‘It gave me the confidence to take responsibility for the things in my school.’ (subject leader)

‘Improvements in management and leadership were seen as a fundamental success for ISP.’ (NTU Evaluation 06)

It works where the leadership is willing and where local authority support and challenge is robust and aligned around the single focus, thus reducing the number of conflicting priorities or initiatives facing the headteacher. Ultimately the school has to make the programme their own, maintaining fidelity to the structures and processes while ensuring that the focus on learning and teaching meets the priorities that have been identified.

How does it work?
ISP is based on evidence of effective school improvement and is built around four inter-related key themes:

  • Raising attainment and accelerating progress focuses on developing leadership at all levels in the school and on the use of data from school to classroom. This includes assessment and pupil tracking to monitor progress, the identification of target pupil groupings, intervention support and review of impact.
  • Improving the quality of teaching and learning focuses on the identification of whole school-based key areas of learning and whole school-layered curricular targets. Professional development meetings provide support for the planning, teaching and assessing of children’s progress in relation to curricular targets and create opportunities for teachers to reflect on their own learning and teaching.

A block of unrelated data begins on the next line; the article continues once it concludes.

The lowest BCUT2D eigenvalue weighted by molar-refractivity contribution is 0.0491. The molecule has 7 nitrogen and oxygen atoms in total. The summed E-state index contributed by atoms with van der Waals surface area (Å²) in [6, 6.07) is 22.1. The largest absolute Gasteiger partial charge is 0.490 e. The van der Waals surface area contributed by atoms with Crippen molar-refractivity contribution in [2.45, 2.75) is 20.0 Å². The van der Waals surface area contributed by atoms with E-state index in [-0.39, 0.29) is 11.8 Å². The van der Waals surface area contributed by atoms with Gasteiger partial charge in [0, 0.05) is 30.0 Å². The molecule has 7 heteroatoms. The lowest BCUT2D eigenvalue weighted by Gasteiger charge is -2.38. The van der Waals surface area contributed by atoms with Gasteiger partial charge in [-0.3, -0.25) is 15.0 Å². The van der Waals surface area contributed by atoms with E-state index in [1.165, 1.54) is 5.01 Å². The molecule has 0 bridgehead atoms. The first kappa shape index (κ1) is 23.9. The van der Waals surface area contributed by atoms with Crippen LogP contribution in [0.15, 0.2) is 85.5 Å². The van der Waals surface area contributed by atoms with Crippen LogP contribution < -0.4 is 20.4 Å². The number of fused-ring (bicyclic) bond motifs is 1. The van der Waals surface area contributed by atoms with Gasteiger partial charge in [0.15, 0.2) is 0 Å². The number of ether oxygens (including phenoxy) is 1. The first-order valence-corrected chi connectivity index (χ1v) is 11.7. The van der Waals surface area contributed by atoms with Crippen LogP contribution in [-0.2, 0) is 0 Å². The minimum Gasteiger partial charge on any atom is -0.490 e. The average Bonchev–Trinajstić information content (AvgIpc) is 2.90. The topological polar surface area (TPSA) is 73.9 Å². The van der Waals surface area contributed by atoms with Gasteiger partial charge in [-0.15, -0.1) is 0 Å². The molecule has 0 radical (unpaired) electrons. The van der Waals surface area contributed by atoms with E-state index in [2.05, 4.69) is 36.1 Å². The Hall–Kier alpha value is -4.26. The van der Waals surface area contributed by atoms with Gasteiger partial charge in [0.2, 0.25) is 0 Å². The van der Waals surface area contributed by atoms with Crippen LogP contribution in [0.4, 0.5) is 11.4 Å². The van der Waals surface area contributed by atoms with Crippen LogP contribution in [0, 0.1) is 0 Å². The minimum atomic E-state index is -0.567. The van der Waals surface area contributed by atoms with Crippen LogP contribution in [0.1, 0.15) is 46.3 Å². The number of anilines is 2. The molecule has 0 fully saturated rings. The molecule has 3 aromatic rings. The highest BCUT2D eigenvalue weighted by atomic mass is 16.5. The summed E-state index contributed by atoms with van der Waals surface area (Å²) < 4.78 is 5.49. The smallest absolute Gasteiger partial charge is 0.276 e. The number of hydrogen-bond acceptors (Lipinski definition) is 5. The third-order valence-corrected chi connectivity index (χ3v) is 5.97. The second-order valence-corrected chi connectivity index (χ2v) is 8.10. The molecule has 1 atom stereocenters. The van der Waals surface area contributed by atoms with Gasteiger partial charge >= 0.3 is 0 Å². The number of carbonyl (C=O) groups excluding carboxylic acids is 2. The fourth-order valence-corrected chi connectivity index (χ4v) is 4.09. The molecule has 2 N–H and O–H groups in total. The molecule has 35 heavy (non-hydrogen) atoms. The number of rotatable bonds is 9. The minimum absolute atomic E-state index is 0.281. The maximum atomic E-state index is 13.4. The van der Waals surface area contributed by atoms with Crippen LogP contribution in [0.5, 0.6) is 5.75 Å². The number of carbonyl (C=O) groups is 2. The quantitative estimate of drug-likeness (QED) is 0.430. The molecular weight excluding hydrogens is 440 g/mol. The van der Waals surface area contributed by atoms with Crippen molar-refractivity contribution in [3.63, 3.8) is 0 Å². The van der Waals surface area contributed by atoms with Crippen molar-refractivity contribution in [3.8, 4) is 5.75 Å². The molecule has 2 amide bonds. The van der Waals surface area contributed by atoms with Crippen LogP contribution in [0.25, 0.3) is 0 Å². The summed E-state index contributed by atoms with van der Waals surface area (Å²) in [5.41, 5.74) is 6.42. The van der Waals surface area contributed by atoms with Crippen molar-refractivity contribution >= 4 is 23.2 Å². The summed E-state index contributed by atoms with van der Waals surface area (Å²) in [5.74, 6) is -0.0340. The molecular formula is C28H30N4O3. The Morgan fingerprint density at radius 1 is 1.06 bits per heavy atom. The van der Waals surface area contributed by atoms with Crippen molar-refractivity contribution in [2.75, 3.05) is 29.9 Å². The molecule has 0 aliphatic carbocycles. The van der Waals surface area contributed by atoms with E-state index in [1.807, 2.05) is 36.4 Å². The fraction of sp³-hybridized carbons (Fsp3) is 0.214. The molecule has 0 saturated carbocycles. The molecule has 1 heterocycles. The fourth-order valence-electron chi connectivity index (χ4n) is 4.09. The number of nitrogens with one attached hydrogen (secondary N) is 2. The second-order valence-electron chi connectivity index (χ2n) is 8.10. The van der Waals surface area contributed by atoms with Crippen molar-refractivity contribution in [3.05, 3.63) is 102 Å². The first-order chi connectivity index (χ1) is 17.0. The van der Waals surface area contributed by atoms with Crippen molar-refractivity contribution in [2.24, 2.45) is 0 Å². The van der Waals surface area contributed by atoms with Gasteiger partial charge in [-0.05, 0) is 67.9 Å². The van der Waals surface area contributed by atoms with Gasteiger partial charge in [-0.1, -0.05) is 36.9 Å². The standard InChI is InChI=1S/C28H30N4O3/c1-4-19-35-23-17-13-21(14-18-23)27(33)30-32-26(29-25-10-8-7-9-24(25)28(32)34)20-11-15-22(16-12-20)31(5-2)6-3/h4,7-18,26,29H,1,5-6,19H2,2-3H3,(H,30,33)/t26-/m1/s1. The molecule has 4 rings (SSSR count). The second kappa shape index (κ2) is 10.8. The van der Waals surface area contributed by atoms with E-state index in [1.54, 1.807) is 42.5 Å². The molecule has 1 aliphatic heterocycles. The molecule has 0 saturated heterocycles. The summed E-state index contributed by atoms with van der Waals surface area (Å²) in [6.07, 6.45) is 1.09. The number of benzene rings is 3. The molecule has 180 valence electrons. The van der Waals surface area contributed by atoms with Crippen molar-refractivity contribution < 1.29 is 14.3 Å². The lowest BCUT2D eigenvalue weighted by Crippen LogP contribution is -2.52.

• Improving the conditions for learning considers how the immediate physical environment supports learning through the use of, for example: working walls. Conditions also refer to the deployment of other adults to support pupils’ progress and building positive learning behaviours and relationships.
  • Developing the school as a professional learning community builds a collective responsibility for the progress of all children where all members of the community, including children, participate in continuing dialogue about learning.

The processes and the core tools of the programme draw on each theme and the programme uses a termly supported school improvement cycle (see diagram above).

The cycle begins with the audit of non-negotiables – a simple tool to establish the starting point for each school. This aligns with the evidence form, the school’s SEF, and is completed by the school leadership team with the local authority consultant and adviser. The outcomes of the audit establish the key priorities and actions in each of the themes. These then form the raising attainment plan (RAP).

The RAP is a short-term plan to address the priorities identified. It is aligned to the whole-school development plan and is linked to the four key themes to raise standards and accelerate progress in English and maths. The raising attainment plan acts as a map to support step by step success and is shared with all staff and governors. A key element within each RAP is the professional development meeting, that will act as an anchor for discussion of the whole-school priority.

Professional development meetings (PDMs) take place twice each term and address relevant strategies to support the achievement of identified curricular targets. PDMs support staff in reflecting on current practices and lead to individual actions in classrooms that impact on accelerated progress. They help to share effective practice and identify colleagues who need additional support or guidance in the classroom, that is put in place and evaluated before the RAP is reviewed at the end of term.